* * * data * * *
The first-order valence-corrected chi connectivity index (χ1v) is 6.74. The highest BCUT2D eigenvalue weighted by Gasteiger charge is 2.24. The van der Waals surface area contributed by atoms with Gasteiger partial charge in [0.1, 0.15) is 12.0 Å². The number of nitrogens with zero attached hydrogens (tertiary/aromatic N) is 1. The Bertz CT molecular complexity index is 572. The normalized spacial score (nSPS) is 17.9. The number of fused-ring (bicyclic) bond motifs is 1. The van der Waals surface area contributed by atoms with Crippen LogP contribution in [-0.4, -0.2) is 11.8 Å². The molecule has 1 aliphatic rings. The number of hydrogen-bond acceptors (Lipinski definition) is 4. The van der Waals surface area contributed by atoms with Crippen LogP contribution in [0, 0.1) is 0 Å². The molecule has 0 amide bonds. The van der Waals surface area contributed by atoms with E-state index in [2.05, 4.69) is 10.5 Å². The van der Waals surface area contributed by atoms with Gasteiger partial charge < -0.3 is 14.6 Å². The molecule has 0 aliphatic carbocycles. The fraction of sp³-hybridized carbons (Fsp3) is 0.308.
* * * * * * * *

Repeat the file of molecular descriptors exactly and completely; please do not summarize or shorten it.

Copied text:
The first-order valence-corrected chi connectivity index (χ1v) is 6.74. The highest BCUT2D eigenvalue weighted by Gasteiger charge is 2.24. The van der Waals surface area contributed by atoms with Gasteiger partial charge in [0.1, 0.15) is 12.0 Å². The number of nitrogens with zero attached hydrogens (tertiary/aromatic N) is 1. The Bertz CT molecular complexity index is 572. The normalized spacial score (nSPS) is 17.9. The number of fused-ring (bicyclic) bond motifs is 1. The van der Waals surface area contributed by atoms with Crippen LogP contribution in [-0.4, -0.2) is 11.8 Å². The molecule has 1 aliphatic rings. The number of hydrogen-bond acceptors (Lipinski definition) is 4. The van der Waals surface area contributed by atoms with Crippen LogP contribution in [0, 0.1) is 0 Å². The molecule has 0 amide bonds. The van der Waals surface area contributed by atoms with E-state index in [2.05, 4.69) is 10.5 Å². The van der Waals surface area contributed by atoms with Gasteiger partial charge < -0.3 is 14.6 Å². The molecule has 0 aliphatic carbocycles. The fraction of sp³-hybridized carbons (Fsp3) is 0.308.